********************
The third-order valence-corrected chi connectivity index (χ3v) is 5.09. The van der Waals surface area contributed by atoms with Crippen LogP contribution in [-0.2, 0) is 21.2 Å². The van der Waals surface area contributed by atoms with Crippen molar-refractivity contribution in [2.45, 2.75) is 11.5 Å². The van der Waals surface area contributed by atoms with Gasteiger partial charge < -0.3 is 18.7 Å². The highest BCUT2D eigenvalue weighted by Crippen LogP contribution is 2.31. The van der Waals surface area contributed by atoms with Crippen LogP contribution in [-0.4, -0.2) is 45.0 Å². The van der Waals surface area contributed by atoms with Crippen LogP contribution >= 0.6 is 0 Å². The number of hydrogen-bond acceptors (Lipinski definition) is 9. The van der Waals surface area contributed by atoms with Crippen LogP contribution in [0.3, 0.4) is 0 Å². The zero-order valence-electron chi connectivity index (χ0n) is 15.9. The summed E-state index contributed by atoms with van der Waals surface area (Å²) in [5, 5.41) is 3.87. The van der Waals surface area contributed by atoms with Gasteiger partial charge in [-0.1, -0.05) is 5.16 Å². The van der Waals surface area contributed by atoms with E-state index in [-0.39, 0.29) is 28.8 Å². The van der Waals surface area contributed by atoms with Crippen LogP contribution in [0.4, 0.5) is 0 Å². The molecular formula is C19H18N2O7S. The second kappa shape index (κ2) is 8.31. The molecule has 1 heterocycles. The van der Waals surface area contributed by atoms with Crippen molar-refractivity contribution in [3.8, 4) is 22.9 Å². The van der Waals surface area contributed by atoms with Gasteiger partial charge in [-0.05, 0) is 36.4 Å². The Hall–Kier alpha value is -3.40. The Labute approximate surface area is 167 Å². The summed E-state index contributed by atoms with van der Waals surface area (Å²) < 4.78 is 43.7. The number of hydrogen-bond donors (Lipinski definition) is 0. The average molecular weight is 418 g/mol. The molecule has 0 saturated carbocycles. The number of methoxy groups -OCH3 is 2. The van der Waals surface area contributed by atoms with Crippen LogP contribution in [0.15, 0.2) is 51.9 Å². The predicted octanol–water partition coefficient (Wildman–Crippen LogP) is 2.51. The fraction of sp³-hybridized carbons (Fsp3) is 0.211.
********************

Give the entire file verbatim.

The third-order valence-corrected chi connectivity index (χ3v) is 5.09. The van der Waals surface area contributed by atoms with Crippen LogP contribution in [-0.2, 0) is 21.2 Å². The van der Waals surface area contributed by atoms with Crippen molar-refractivity contribution in [2.45, 2.75) is 11.5 Å². The van der Waals surface area contributed by atoms with Gasteiger partial charge < -0.3 is 18.7 Å². The highest BCUT2D eigenvalue weighted by Crippen LogP contribution is 2.31. The van der Waals surface area contributed by atoms with Crippen LogP contribution in [-0.4, -0.2) is 45.0 Å². The van der Waals surface area contributed by atoms with Crippen LogP contribution >= 0.6 is 0 Å². The number of hydrogen-bond acceptors (Lipinski definition) is 9. The van der Waals surface area contributed by atoms with Crippen LogP contribution in [0.3, 0.4) is 0 Å². The zero-order valence-electron chi connectivity index (χ0n) is 15.9. The summed E-state index contributed by atoms with van der Waals surface area (Å²) in [5, 5.41) is 3.87. The van der Waals surface area contributed by atoms with Gasteiger partial charge in [-0.1, -0.05) is 5.16 Å². The van der Waals surface area contributed by atoms with E-state index in [-0.39, 0.29) is 28.8 Å². The van der Waals surface area contributed by atoms with Crippen LogP contribution in [0.4, 0.5) is 0 Å². The molecular formula is C19H18N2O7S. The second kappa shape index (κ2) is 8.31. The molecule has 1 heterocycles. The van der Waals surface area contributed by atoms with Crippen molar-refractivity contribution in [3.8, 4) is 22.9 Å². The van der Waals surface area contributed by atoms with Gasteiger partial charge in [-0.05, 0) is 36.4 Å². The Hall–Kier alpha value is -3.40. The Labute approximate surface area is 167 Å². The summed E-state index contributed by atoms with van der Waals surface area (Å²) < 4.78 is 43.7. The number of hydrogen-bond donors (Lipinski definition) is 0. The average molecular weight is 418 g/mol. The molecule has 0 saturated carbocycles. The number of methoxy groups -OCH3 is 2. The van der Waals surface area contributed by atoms with Crippen LogP contribution in [0.15, 0.2) is 51.9 Å². The predicted octanol–water partition coefficient (Wildman–Crippen LogP) is 2.51. The fraction of sp³-hybridized carbons (Fsp3) is 0.211.